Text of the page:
Now that you’ve got the hang of it comes the question- why should you actually spatchcock a turkey? Well, there are several reasons.
- With spatchcocking, the bird cooks much more evenly.
- The turkey also develops a nice, crisp outer covering and stays tender and juicy from the inside.
- As opposed to other cooking techniques, with spatchcocking, the breasts of the turkey don’t dry out before the thighs are done.
- Since the bird is laid flat, it cooks faster. Some experts believe that spatchcocking a turkey can slash its cooking time in half!
But What About Stuffing? – Getting the Stuffing Right
Before you go ahead and cook the spatchcocked turkey, decide what you would want to pair it with. Maybe a nice stuffing and some flavorful gravy. Whatever it is, follow these tips to make it even better.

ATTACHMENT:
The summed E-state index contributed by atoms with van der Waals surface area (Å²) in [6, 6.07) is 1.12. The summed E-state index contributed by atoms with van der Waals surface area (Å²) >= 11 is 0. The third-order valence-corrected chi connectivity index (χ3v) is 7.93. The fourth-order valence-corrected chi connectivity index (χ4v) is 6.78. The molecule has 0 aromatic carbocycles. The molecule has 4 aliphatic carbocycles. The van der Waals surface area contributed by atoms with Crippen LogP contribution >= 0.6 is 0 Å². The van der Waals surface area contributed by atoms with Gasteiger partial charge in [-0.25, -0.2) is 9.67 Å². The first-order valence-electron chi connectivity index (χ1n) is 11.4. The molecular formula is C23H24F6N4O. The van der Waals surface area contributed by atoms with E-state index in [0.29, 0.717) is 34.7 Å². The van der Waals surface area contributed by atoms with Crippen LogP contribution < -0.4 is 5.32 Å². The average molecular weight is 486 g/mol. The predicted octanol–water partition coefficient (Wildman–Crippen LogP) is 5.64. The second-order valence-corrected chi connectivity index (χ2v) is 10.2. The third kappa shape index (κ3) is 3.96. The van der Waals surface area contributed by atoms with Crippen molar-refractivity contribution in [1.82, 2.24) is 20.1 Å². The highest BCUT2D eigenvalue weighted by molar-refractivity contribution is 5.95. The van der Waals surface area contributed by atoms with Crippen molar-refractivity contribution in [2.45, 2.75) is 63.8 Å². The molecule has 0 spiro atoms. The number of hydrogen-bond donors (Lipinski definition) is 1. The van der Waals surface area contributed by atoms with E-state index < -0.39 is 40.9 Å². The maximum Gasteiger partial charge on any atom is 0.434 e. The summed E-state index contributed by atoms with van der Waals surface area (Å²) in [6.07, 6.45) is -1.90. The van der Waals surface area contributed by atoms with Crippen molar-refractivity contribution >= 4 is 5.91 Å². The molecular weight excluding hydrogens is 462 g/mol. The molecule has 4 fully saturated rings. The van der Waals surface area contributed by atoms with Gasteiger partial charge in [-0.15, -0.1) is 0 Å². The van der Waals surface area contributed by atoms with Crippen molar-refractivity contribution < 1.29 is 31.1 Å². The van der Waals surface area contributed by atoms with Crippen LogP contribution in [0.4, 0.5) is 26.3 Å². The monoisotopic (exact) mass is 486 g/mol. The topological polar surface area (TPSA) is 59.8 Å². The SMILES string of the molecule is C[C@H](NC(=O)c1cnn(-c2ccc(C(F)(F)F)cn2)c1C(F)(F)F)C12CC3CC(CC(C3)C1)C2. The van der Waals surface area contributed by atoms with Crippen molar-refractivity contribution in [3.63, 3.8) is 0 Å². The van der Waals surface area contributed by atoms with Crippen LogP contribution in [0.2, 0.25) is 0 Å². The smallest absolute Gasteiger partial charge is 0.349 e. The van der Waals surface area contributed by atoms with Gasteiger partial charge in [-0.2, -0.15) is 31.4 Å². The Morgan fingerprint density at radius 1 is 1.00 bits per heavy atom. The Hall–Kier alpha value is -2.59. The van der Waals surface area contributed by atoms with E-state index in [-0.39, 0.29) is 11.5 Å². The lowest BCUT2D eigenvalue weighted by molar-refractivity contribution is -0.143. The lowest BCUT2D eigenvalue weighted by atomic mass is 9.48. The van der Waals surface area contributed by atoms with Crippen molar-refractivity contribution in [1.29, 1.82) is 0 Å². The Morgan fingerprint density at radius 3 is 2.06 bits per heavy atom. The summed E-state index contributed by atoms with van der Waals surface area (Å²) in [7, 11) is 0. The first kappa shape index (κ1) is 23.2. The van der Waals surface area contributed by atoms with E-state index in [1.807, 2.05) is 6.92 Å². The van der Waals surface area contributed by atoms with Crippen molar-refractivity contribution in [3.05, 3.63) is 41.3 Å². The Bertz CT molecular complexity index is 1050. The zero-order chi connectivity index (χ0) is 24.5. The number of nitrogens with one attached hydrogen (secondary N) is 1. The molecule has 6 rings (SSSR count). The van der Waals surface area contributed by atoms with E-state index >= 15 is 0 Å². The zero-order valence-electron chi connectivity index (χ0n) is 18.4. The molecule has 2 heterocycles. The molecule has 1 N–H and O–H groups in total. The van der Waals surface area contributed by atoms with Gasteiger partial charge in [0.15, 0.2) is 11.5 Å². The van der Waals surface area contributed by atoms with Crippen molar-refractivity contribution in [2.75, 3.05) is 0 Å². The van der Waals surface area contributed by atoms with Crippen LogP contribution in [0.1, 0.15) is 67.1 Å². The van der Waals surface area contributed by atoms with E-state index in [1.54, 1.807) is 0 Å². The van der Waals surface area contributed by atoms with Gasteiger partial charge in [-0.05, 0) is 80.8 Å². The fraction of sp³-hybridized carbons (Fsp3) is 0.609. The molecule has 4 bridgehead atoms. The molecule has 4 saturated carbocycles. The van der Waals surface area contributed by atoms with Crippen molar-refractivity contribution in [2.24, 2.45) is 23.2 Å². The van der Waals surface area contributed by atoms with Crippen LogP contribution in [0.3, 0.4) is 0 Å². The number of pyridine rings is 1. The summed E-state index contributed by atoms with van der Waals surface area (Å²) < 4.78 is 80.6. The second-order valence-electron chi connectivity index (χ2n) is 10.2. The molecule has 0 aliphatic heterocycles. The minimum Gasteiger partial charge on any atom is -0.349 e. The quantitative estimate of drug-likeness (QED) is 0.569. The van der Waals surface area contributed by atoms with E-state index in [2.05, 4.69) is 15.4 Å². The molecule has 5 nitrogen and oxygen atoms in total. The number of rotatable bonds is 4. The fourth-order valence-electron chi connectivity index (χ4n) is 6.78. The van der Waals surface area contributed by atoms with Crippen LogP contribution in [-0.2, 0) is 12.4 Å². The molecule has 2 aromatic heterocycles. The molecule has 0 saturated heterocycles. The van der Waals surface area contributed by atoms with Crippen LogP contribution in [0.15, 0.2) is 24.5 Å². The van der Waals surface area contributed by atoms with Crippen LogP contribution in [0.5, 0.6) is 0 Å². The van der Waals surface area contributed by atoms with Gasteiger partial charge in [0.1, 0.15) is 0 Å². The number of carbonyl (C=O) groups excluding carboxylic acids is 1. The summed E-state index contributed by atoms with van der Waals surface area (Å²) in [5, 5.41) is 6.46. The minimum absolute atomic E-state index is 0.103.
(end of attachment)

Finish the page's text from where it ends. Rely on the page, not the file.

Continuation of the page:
- Don’t be shy to use store-bought boxed turkey stuffing! I find they are a good (and convenient) base to start with if you don’t have the time to make your own from scratch. I like to doctor up that boxed stuffing to add even more flavor. So, regardless of what stuffing you use, place and cook the turkey over the stuffing!! That way, when it cooks, the juices from the turkey will drip into the stuffing and lend it a kick of flavor.
- What I like to do is to place the neck, giblets, and other pieces into a foil pouch, which you can place beside the turkey as it gets cooked. Once done, you can use the liquid in the pouch to make some gravy.
- To make the gravy, you use those drippings and combine it with some homemade turkey broth or bullion dissolved in water, or even some store-bought turkey broth.
- Alternatively, you can keep those extra turkey bits and slowly simmer them in a pot on the stove with water and other ingredients to make gravy. Check the recipe card below for more ideas!!
- If you’re looking to make your own homemade stuffing for the turkey, why not start out with these garlic butter croutons? The flavor is out of this world!!!
- Want the gravy to have a darker, richer color? Add some colorants like kitchen bouquet or browning.